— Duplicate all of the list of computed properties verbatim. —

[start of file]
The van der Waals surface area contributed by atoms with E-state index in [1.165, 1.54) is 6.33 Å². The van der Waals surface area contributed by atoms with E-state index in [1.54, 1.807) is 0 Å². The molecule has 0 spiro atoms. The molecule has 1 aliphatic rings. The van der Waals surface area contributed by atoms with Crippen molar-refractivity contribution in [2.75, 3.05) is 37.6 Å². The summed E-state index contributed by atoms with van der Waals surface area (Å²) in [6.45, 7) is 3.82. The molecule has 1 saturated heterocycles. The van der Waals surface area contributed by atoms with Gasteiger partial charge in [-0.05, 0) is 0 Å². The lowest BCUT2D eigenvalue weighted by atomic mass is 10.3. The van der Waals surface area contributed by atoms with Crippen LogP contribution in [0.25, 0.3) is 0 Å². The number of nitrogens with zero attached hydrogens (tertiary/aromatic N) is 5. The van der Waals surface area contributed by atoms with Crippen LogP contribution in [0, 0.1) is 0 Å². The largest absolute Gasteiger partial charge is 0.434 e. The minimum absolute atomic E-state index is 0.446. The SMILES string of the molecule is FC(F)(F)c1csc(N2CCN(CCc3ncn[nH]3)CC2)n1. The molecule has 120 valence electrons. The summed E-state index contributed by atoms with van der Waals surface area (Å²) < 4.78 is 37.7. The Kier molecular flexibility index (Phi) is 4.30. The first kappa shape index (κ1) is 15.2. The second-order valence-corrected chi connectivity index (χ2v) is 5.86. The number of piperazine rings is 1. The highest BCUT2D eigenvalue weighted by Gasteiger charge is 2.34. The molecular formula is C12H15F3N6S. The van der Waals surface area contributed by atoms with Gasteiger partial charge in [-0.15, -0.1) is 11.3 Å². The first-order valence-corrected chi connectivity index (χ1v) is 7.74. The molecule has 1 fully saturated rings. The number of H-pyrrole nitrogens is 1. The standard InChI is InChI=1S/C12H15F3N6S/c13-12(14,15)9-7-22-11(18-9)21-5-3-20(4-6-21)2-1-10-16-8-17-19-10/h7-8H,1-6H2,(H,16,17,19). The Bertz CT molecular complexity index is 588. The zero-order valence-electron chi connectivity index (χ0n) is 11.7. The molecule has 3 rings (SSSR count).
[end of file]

The van der Waals surface area contributed by atoms with E-state index in [1.165, 1.54) is 6.33 Å². The van der Waals surface area contributed by atoms with E-state index in [1.54, 1.807) is 0 Å². The molecule has 0 spiro atoms. The molecule has 1 aliphatic rings. The van der Waals surface area contributed by atoms with Crippen molar-refractivity contribution in [2.75, 3.05) is 37.6 Å². The summed E-state index contributed by atoms with van der Waals surface area (Å²) in [6.45, 7) is 3.82. The molecule has 1 saturated heterocycles. The van der Waals surface area contributed by atoms with Gasteiger partial charge in [-0.05, 0) is 0 Å². The lowest BCUT2D eigenvalue weighted by atomic mass is 10.3. The van der Waals surface area contributed by atoms with Crippen LogP contribution in [0.25, 0.3) is 0 Å². The number of nitrogens with zero attached hydrogens (tertiary/aromatic N) is 5. The van der Waals surface area contributed by atoms with Crippen LogP contribution in [0, 0.1) is 0 Å². The largest absolute Gasteiger partial charge is 0.434 e. The minimum absolute atomic E-state index is 0.446. The SMILES string of the molecule is FC(F)(F)c1csc(N2CCN(CCc3ncn[nH]3)CC2)n1. The molecule has 120 valence electrons. The summed E-state index contributed by atoms with van der Waals surface area (Å²) < 4.78 is 37.7. The Kier molecular flexibility index (Phi) is 4.30. The first kappa shape index (κ1) is 15.2. The second-order valence-corrected chi connectivity index (χ2v) is 5.86. The number of piperazine rings is 1. The highest BCUT2D eigenvalue weighted by Gasteiger charge is 2.34. The molecular formula is C12H15F3N6S. The van der Waals surface area contributed by atoms with Gasteiger partial charge in [-0.15, -0.1) is 11.3 Å². The first-order valence-corrected chi connectivity index (χ1v) is 7.74. The molecule has 1 fully saturated rings. The number of H-pyrrole nitrogens is 1. The standard InChI is InChI=1S/C12H15F3N6S/c13-12(14,15)9-7-22-11(18-9)21-5-3-20(4-6-21)2-1-10-16-8-17-19-10/h7-8H,1-6H2,(H,16,17,19). The Bertz CT molecular complexity index is 588. The zero-order valence-electron chi connectivity index (χ0n) is 11.7. The molecule has 3 rings (SSSR count).